Robert Mugabe’s third trip to Singapore this year for medical treatment has prompted accusations that the 93-year old president is ruling Zimbabwe from a hospital bed.
Mugabe is reported to have flown to the city state on Friday, prompting the ruling Zanu-PF party to cancel a youth rally that he had been scheduled to attend that day, suggesting that his latest trip was unplanned. A minister told the Standard newspaper that it was a private visit.
Singapore “is literally his home now”, one opposition party spokesman told Zimbabwean media, while another said: “The country is stagnant today because the Zanu president is running the show from his hospital bed.”
Mugabe, Africa’s oldest leader, spent more than $50m (£39m) on foreign travel last year, more than double the amount allocated to upgrading the country’s hospitals and health centres, according to data from the Zimbabwean treasury. In the same year, $30m was allocated to parliament and $32m to the ministry of foreign affairs.
Mugabe’s previous visits to Singapore have been for routine medical checks and eye surgery, according to officials. Images that appear to show Mugabe dozing off in meetings actually depict him “resting his eyes” because they are too sensitive to bright lights, his spokesman has claimed.
His wife, Grace Mugabe, has said he should run “as a corpse” in the next election if he dies before he can contest it. She has volunteered to push him around in a wheelchair if necessary, while Mugabe himself says he wants to live to 100 and rule for life. Zanu-PF has endorsed him as their candidate for the 2018 elections.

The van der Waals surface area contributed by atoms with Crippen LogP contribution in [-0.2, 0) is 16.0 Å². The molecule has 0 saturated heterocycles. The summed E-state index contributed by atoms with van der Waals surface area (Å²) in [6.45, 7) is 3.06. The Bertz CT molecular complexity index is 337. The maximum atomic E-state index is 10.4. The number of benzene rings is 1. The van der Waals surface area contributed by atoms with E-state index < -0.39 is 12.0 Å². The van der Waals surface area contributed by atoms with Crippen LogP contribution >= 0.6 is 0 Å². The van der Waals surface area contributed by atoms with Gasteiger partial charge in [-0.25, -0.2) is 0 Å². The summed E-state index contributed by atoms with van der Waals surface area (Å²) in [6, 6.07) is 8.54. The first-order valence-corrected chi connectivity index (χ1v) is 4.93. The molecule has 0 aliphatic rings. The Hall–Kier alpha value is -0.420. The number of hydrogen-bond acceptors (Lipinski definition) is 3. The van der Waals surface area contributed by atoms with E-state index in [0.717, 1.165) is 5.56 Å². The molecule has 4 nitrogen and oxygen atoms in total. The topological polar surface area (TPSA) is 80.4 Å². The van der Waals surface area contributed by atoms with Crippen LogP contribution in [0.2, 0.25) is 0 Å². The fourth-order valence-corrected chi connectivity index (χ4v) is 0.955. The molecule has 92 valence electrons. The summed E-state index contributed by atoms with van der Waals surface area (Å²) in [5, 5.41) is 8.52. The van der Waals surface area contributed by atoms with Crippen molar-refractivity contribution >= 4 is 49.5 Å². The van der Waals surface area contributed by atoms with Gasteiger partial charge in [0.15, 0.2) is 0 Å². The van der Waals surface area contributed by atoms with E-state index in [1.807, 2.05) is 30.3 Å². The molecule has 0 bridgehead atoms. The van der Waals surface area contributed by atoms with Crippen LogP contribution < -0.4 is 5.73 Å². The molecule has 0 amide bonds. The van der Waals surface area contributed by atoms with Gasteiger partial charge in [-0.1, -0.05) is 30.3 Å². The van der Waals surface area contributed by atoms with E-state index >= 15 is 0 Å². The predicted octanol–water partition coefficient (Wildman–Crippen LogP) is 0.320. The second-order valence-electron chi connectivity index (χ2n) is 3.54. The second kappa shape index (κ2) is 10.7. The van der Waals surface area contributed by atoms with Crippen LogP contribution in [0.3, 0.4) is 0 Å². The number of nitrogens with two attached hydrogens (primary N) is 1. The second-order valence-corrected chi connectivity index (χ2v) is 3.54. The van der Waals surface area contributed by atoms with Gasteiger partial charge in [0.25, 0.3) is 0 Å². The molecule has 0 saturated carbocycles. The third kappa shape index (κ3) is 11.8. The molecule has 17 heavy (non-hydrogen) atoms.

Mugabe, celebrating his 93rd birthday in February with a 93kg (205lb) cake pondered in an hour-long speech the meaning of still being alive when so many of his contemporaries had gone. “Sometimes I hear a silent voice saying, ‘Each man, each woman, has a mission to fulfil in this world.’ I thank the Lord and say, ‘I accept the mission,’” he said.
When Mugabe took power in 1980, after Zimbabwe won independence from the British, Zimbabweans feted him as a heroic liberator, and Margaret Thatcher went from refusing to talk to him to drinking whisky with him in Downing Street.
Meanwhile, his predecessor Ian Smith, who once ran on a ticket for a “whiter, brighter Rhodesia,” remained trenchant in retirement, refusing to apologise for the 30,000 Zimbabweans killed during his tenure, saying: “The more we killed, the happier we were.”
Mugabe’s unpopularity reached fever pitch when he fast-tracked land reform in 2000 and seized white-owned farms, saying he was redressing land issues dating from colonial times, where white people in what was then Rhodesia took land from the people living there without paying any compensation.
Critics said the land was given to Mugabe loyalists who had little farming experience, leading to a shrinking economy and spiralling inflation.
Last week Zimbabwe donated $1m to the African Union, the proceeds of a cattle sale that included 300 heads from Mugabe’s own herd, intended to help end “donor dependency syndrome” in Africa.
Mugabe is not the only African head of state to be ailing. His counterpart in Nigeria, Muhammadu Buhari, has spent a third of the year receiving medical treatment for an unknown illness in London.